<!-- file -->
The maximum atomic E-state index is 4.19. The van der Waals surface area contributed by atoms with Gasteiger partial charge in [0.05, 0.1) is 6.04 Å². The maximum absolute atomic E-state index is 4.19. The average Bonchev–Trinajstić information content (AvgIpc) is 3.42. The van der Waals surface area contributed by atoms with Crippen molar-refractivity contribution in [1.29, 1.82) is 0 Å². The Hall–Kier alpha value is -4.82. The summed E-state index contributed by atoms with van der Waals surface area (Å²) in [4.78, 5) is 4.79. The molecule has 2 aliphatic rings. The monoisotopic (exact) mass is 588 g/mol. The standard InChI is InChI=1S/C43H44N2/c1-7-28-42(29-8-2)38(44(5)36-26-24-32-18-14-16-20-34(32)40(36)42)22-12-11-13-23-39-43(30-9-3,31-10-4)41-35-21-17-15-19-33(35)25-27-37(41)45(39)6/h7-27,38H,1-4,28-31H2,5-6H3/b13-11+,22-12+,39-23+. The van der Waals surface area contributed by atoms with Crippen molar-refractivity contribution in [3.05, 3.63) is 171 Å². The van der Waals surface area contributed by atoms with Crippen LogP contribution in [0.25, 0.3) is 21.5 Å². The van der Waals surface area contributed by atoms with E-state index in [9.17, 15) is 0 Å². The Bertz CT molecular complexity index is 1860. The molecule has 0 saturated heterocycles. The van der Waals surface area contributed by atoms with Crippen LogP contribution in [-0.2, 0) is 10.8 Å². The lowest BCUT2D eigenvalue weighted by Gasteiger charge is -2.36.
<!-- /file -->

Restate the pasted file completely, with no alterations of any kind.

The maximum atomic E-state index is 4.19. The van der Waals surface area contributed by atoms with Gasteiger partial charge in [0.05, 0.1) is 6.04 Å². The maximum absolute atomic E-state index is 4.19. The average Bonchev–Trinajstić information content (AvgIpc) is 3.42. The van der Waals surface area contributed by atoms with Crippen molar-refractivity contribution in [1.29, 1.82) is 0 Å². The Hall–Kier alpha value is -4.82. The summed E-state index contributed by atoms with van der Waals surface area (Å²) in [4.78, 5) is 4.79. The molecule has 2 aliphatic rings. The monoisotopic (exact) mass is 588 g/mol. The standard InChI is InChI=1S/C43H44N2/c1-7-28-42(29-8-2)38(44(5)36-26-24-32-18-14-16-20-34(32)40(36)42)22-12-11-13-23-39-43(30-9-3,31-10-4)41-35-21-17-15-19-33(35)25-27-37(41)45(39)6/h7-27,38H,1-4,28-31H2,5-6H3/b13-11+,22-12+,39-23+. The van der Waals surface area contributed by atoms with Crippen molar-refractivity contribution in [3.05, 3.63) is 171 Å². The van der Waals surface area contributed by atoms with Crippen LogP contribution in [0.25, 0.3) is 21.5 Å². The van der Waals surface area contributed by atoms with E-state index in [9.17, 15) is 0 Å². The Bertz CT molecular complexity index is 1860. The molecule has 0 saturated heterocycles. The van der Waals surface area contributed by atoms with Crippen LogP contribution in [-0.2, 0) is 10.8 Å². The lowest BCUT2D eigenvalue weighted by Gasteiger charge is -2.36.